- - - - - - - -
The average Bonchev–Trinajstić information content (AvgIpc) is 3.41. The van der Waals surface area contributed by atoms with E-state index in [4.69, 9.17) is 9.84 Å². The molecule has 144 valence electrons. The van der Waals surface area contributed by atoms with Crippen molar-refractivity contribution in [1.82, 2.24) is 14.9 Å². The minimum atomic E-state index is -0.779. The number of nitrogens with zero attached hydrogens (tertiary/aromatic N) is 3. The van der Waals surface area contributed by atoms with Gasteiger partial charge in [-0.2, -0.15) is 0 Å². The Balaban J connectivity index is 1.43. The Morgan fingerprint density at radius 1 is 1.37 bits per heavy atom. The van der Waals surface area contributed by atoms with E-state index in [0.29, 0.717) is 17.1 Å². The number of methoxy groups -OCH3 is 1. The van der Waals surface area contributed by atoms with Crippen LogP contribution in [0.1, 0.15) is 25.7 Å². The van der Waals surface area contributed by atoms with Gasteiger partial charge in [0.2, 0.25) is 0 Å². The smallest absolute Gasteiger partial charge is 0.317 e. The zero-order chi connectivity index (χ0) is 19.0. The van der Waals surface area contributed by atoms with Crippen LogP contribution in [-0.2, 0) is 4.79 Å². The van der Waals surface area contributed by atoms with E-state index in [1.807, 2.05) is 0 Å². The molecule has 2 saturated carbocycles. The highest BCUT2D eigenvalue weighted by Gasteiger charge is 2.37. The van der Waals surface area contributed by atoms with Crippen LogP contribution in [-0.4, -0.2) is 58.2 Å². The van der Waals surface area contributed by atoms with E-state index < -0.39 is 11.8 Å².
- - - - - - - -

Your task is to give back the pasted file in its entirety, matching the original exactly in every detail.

The average Bonchev–Trinajstić information content (AvgIpc) is 3.41. The van der Waals surface area contributed by atoms with E-state index in [4.69, 9.17) is 9.84 Å². The molecule has 144 valence electrons. The van der Waals surface area contributed by atoms with Crippen molar-refractivity contribution in [1.82, 2.24) is 14.9 Å². The minimum atomic E-state index is -0.779. The number of nitrogens with zero attached hydrogens (tertiary/aromatic N) is 3. The van der Waals surface area contributed by atoms with Gasteiger partial charge in [-0.2, -0.15) is 0 Å². The Balaban J connectivity index is 1.43. The Morgan fingerprint density at radius 1 is 1.37 bits per heavy atom. The van der Waals surface area contributed by atoms with E-state index in [0.29, 0.717) is 17.1 Å². The number of methoxy groups -OCH3 is 1. The van der Waals surface area contributed by atoms with Crippen LogP contribution in [0.1, 0.15) is 25.7 Å². The van der Waals surface area contributed by atoms with Gasteiger partial charge in [0.2, 0.25) is 0 Å². The smallest absolute Gasteiger partial charge is 0.317 e. The zero-order chi connectivity index (χ0) is 19.0. The van der Waals surface area contributed by atoms with Crippen LogP contribution in [-0.2, 0) is 4.79 Å². The van der Waals surface area contributed by atoms with E-state index in [1.807, 2.05) is 0 Å². The molecule has 2 saturated carbocycles. The highest BCUT2D eigenvalue weighted by Gasteiger charge is 2.37. The van der Waals surface area contributed by atoms with Crippen LogP contribution in [-0.4, -0.2) is 58.2 Å². The van der Waals surface area contributed by atoms with E-state index < -0.39 is 11.8 Å².